One of my Christmas obsessions for the past several years has been a musical genre known as the Pastorale. Five years ago I wrote a ten part series about these pieces which are connected to shepherds and the countryside and can therefore seem to have a connection to Christmas as well. It is an idyllic picture these composers paint in sound, of a countryside with which many of these city dwellers are none too familiar. But the reason I wrote about them in the first place is that I noticed a few that were not textbook examples--that is, they might have displayed some of the characteristics of the pastoral proper (drone bass, dotted rhythm, triple time, slow and/or quiet), but in other respects they hardly resembled what I would have though was a pastorale at all. Since then I've added a few more specimens to the catalog, some in four/four time, some which sound more like polkas, some which have no drone bass at all, and then there is this one...
This one is loud and fast. But it is in triple time, with a rocking bass, and a rollicking tune. It comes to us from one Horatio Parker. I wasn't looking for a pastorale when I found it, in fact...what WAS I looking for, anyway?
Well, that's the internet. Whatever I was looking for, I happened to notice that Horatio Parker died on December 18, 1919, which means that this coming Wednesday is the 100th anniversary of his death. Composers often get celebrated on the occasions of their major year birthdays, or, failing that, on the major anniversaries of their death. Musicologists must be a macabre bunch.
Parker may not be a familiar name to you: he was a professor at Yale in the late nineteenth and early twentieth centuries, and a pretty celebrated composer in his time. Now he is mostly remembered for a cantankerous student he had once named Charles Ives. (His "Hora Novissima" gets occasionally performed, too).
So due to a "vortex of combined circumstances" (which is a phrase I stole from Dostoyevsky, who has nothing at all to do with the present entry) this year's pastorale comes to us from Horatio Parker. As I mentioned, it is loud, and brisk. It is marked "con brio" and it is possible I played it with a bit too much "brio" but I rather like it that way.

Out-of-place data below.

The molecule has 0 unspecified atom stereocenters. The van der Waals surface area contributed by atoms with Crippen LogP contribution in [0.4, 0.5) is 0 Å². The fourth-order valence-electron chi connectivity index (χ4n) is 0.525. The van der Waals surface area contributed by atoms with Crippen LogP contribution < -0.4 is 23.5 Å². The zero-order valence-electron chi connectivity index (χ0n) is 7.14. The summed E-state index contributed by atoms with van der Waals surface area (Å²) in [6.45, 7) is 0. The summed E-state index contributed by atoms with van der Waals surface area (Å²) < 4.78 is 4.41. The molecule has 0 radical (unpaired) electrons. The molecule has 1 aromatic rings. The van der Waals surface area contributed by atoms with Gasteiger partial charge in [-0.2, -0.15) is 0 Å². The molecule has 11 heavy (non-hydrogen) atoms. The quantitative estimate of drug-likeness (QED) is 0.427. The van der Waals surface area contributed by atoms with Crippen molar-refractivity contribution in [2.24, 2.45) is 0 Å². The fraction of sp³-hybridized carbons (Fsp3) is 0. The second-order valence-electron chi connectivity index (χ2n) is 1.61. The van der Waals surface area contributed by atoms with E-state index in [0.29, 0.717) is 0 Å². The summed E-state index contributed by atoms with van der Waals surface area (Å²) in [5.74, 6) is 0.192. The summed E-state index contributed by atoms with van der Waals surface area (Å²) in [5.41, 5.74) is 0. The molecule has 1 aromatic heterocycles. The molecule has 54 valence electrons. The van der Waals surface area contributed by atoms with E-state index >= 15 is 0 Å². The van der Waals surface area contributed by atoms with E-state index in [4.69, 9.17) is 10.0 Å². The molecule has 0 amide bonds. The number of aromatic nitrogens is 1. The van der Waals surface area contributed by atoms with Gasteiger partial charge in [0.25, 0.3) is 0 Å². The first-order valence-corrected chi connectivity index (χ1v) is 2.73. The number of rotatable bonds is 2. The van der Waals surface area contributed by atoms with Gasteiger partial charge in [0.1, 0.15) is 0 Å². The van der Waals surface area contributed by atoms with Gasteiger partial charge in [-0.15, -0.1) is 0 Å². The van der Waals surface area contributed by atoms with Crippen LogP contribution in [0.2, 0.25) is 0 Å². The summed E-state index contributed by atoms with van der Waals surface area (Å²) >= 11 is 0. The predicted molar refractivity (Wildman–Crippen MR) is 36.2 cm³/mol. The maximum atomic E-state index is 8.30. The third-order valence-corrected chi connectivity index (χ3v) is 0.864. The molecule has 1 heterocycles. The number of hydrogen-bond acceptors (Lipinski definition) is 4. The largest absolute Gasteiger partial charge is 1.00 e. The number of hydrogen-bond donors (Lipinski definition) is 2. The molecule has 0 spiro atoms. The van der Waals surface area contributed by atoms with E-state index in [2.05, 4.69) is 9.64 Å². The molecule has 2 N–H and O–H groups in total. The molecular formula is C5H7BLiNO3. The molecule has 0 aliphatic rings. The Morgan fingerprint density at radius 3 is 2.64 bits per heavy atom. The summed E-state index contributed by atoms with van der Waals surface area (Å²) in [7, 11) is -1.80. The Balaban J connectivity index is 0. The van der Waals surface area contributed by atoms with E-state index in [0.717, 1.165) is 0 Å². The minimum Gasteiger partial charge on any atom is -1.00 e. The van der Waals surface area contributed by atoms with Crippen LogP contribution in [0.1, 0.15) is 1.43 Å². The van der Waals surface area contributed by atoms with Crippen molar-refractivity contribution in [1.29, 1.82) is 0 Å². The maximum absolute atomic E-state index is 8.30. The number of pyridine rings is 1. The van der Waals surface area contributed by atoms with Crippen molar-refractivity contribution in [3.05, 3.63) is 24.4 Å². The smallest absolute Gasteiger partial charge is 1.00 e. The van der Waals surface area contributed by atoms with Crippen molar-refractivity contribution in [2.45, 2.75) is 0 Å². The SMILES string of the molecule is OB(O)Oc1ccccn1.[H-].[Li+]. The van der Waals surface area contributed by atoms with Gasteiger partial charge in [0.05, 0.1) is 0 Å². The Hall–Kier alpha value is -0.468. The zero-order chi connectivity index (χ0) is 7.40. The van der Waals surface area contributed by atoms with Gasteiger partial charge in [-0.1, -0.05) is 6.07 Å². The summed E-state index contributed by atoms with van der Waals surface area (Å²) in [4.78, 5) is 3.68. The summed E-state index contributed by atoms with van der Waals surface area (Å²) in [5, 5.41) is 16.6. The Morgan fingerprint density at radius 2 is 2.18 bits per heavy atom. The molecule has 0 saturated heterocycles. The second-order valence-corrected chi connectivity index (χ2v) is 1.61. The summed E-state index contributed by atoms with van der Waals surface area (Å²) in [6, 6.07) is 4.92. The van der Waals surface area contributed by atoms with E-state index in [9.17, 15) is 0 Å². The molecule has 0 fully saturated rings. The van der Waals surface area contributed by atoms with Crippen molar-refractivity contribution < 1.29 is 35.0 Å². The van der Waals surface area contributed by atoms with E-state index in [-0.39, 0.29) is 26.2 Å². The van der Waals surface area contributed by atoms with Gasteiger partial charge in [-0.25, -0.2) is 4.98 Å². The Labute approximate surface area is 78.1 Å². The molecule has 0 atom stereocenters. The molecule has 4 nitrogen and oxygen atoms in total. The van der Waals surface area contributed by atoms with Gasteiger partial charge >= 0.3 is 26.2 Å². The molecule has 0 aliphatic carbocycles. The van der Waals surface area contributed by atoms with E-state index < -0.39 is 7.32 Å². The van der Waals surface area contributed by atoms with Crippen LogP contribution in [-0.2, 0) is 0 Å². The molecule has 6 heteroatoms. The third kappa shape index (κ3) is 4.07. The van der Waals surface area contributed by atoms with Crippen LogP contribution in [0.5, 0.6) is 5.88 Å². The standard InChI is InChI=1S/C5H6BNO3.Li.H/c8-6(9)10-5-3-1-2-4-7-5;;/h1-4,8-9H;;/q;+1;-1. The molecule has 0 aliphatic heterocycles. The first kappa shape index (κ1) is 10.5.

One thing that I would prefer to complain about, however, is the key relationship between the first and second sections. This is the place where, at 1:11 of the present recording, the first part ends in F major, and suddenly we start up in Db, which does not sound like it has any present business in the piece at all. Now technically there is a fancy name for this: it is called a common tone modulation, and it was done throughout the 19th century by some very reputable composers. I can even hear some of my former conservatory colleagues in my head bringing this up loudly, and with an air of "you are an idiot for supposing that this was a bad idea on Parker's part. It is a perfectly pedigreed key relationship, therefore it is by definition a good thing to have done."
But no. Just because a textbook, or custom, or tradition, or an illustrious example, says so, that it has worked in the past when it was done by great composers of the past, does not mean it will work here. And the reason it does not work here is that the composer has not, at any point, so much as introduced a Db major chord or an Ab major chord, or any harmony that had even remotely anything to do with the tonal world of Db major before he suddenly sprung it on us, full bore, at the start of the second section. Having a single note, F, in common between both key areas simply isn't enough to establish a strong enough connection, or any sense that the narrative went where it wanted to go, rather than merely where the rules said it could, if handled properly.
Let's talk about football. You get the idea?
(by the way, Bach does a brilliant job in his pastorale of getting us from the third movement's c minor back to F Major. That shouldn't really work (given the Eb), but he gives us enough strategic Dbs (leading up to the final C major chord) that the narrative flows brilliantly. But he's Bach.)
Enough weeds. Those who were lost can now sigh with relief and listen to this nice little piece. It is clear to me that this piece was written by a professor, rather than a creative genius, and it is a nice example according to a nice textbook rather than an inspired piece, but it will still be worth your five minutes.
(also, the re-transition works out just fine).
Listen to Pastorale by Horatio Parker